11. Courtney Barnett

If SXSW had an indie-darling award, it would most certainly be given to this Aussie rocker. She’s received attention from Rolling Stone, Pitchfork, Spin, and she’s even in the next issue of PG. The three aforementioned mags fluttered over her painfully plain yet deeply reflective lyrics that are delivered deadpan as if Barnett was comedian Steven Wright’s long-lost Australian daughter. The reason PG has taken note is for her ability to barely harness distorted feedback in intensifying crushers like “Small Poppies” and “Kim’s Caravan.” But we also love her softer songwriter side, wrapped in warbling tremolo and warm chorus bubbles showcased in tracks like “Depreston.” With her knockout debut album dropped last month and a slew of American TV and festival appearances, it looks like Barnett will be stateside for as long as she can stand it.

“I pretty much only use two guitars while touring—a Fender American Standard Telecaster and a Fender Classic Player Jaguar Special. The Tele is the one I play the most and is set aside for bluesier songs like ‘Avant Gardner,’ ‘Lance Jr.,’ and ‘David,’ whereas the Jag is for the dingy songs that need some wonky tremolo arm stuff like ‘Aqua Profunda!’

I used to just use a delay to muffle everything and an overdrive for the heavy bits, but recently I’ve started toying with a few new things, thanks to my bandmate Dan Luscombe. I love the tackiness and novelty sound and feel of the Boss CH-1 Super Chorus—or the chorus effect in general—but it does make me feel the three piece is bigger than it really is, and everything sounds a little wonky like it’s coming out the chimney of a lopsided ship. I’ve always been a fan of the tremolo effect, but I haven’t been able to make the Behringer Ultra Tremolo sound as cool as I’d like. I’m sure it’s my fault—not the pedal. The Fulltone OCD is huge and filthy. I have it on the low switch because I keep my guitars super treble-y and I don’t want to overdo it. The Electro-Harmonix Little Big Muff Pi is so, so rough. It’s so rough that sometimes I can’t hear it—it’s like a hidden undertone of the devil in the way dogs can only hear super high notes, but that’s no use in a mega-loud jam because I just feel like my guitar has disappeared. The other pedals I have on my board are a Boss BD-2 Blues Driver and a Boss TU-3 Tuner. And I recently starting messing around with a Broadcast Hard On A/B box so I can run two amps onstage to help with monitor volumes, switching guitars, and tuning in between songs.”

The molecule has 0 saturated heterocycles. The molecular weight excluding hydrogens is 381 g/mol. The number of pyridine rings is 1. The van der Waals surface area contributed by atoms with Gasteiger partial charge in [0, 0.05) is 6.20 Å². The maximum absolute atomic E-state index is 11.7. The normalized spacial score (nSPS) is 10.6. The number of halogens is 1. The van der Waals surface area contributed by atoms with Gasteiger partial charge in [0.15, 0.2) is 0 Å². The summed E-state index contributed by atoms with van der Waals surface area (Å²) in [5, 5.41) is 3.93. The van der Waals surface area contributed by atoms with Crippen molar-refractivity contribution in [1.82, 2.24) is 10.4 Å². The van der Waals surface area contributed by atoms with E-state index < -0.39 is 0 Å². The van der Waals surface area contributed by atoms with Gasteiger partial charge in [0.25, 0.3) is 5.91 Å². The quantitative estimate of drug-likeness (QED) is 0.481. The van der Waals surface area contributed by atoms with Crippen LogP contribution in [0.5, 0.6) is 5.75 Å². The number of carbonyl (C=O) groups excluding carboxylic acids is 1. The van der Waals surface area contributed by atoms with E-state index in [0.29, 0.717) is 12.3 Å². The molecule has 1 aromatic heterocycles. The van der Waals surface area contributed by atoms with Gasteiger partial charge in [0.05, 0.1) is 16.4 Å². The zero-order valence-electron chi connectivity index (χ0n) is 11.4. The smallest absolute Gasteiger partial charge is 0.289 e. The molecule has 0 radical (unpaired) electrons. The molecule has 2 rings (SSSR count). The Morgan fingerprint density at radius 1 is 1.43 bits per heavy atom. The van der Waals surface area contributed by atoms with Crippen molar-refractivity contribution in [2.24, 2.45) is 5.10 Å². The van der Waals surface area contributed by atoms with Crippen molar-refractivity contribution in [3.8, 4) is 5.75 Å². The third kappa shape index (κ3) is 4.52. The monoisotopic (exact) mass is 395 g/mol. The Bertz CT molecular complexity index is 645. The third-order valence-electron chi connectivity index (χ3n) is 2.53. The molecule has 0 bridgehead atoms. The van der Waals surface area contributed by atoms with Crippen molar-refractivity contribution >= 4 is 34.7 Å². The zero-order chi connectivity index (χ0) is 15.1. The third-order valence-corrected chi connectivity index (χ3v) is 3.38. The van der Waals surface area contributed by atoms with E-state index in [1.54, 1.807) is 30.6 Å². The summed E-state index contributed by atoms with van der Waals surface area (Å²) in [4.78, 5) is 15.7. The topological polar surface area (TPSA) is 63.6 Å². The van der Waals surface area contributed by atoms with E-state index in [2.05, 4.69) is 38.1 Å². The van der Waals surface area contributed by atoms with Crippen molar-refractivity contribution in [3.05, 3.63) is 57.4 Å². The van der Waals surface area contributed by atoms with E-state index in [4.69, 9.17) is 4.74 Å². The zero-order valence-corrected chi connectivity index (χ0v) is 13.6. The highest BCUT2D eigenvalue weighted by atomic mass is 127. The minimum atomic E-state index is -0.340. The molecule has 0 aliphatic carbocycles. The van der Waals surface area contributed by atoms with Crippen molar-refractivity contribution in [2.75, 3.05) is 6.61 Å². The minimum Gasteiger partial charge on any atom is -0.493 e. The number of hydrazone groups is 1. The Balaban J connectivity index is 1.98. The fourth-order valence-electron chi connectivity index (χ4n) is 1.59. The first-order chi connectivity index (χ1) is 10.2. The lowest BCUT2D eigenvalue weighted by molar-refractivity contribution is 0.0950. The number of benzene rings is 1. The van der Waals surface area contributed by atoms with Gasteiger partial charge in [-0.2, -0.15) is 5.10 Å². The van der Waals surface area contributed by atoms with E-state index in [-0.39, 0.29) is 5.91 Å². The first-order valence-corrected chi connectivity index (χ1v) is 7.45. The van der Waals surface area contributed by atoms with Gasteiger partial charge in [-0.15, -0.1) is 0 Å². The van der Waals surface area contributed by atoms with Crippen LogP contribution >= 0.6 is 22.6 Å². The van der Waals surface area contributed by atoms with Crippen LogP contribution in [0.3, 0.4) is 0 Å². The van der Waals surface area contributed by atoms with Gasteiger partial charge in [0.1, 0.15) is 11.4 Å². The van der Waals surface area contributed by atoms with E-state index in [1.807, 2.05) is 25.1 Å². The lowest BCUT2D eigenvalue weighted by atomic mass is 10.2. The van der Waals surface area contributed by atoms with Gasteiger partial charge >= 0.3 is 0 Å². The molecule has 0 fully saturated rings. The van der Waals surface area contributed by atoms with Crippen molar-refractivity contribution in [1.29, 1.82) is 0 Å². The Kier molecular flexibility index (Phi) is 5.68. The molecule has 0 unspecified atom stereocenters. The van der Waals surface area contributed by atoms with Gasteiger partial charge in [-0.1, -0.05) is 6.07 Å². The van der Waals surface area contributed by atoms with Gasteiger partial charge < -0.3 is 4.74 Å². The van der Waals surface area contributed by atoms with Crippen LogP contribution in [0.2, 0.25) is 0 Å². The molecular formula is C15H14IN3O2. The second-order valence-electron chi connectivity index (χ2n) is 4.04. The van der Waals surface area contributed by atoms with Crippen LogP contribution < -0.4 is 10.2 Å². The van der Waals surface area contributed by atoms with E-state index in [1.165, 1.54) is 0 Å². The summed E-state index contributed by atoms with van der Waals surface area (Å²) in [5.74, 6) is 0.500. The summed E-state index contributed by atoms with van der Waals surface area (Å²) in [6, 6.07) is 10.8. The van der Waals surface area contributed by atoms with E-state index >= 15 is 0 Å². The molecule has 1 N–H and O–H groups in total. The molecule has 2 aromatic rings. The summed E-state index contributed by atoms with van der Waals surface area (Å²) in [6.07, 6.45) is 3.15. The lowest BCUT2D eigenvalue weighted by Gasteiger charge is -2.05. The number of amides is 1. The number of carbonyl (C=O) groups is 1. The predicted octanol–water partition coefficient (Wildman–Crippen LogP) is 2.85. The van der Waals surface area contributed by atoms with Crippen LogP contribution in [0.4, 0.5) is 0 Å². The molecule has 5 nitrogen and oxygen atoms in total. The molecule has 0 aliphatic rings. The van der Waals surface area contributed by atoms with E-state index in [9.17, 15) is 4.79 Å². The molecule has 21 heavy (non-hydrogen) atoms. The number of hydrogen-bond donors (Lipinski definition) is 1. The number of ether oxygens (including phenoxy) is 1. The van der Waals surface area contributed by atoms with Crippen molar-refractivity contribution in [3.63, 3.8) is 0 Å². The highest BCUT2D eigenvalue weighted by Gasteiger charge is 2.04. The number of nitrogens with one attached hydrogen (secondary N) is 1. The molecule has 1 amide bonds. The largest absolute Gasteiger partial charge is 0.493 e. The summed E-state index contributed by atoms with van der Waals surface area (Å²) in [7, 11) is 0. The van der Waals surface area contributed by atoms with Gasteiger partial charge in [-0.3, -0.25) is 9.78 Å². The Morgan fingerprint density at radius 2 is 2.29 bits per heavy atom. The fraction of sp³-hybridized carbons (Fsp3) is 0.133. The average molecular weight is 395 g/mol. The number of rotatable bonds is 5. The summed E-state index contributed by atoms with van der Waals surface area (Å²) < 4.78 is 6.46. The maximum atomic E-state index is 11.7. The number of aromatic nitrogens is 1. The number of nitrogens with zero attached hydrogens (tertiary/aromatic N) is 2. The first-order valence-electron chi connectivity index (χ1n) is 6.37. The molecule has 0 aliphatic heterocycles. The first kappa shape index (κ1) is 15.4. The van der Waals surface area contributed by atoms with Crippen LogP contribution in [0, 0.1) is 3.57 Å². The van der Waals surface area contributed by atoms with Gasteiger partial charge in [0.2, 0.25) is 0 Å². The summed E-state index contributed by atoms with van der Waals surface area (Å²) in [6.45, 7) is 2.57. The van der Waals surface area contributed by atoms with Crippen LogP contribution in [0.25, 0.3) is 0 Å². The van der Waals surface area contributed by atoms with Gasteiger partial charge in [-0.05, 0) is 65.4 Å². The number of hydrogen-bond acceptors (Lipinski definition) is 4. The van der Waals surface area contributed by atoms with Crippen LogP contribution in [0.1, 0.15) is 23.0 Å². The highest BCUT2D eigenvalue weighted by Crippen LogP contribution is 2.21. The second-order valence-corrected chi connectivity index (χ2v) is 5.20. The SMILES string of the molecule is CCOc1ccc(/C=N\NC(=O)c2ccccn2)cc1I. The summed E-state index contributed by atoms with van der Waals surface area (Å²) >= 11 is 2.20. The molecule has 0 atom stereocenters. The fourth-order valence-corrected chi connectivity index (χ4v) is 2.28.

12. Mise en Scene’s Stefanie Blondal Johnson

According to Merriam-Webster, mise-en-scène is “the arrangement of actors and scenery on a stage for a theatrical production.” This makes clear sense as for why they chose it as their band name since the Manitoba duo of Stefanie Blondal Johnson and drummer Jodi Dunlop was not forged in music. It was harbored by their shared interest in painting. But soon after bonding over one art form, they put down the paintbrushes and picked up their new weapons of choice—guitar and drums—to start building an audible setting. The duo’s sound relies on ’60s-style jangling guitars and washed-out garage-surf rock immersed in verb and anchored by tight, snappy 4-4 drum patterns. The band has recently blossomed into a quartet, opening the door for further scene developments triggering deeper songs and lusher arrangements. Their website says it well: “Substance. Sincerity. Swagger. Reverb.” What more do you want?

“I keep my gear and setup pretty simple. I use an Epiphone Sherton-II pretty exclusively for my onstage guitar because it has a good low-end thump, and when I play it with heavy strings into a moderate-gain amp, it barks.

I love the Boss RV-5 Digital Reverb because it works with my rhythm playing style. The only other pedal I use live on a regular basis is a Boss FZ-5 Fuzz because its mode knob gives me three different vintage-flavored fuzz tones with one pedal. For me, consistency is key when I’m onstage, which is why I use a Boss VE-20 Vocal Performer because I like to control the high end of my vocals and the reverb level.”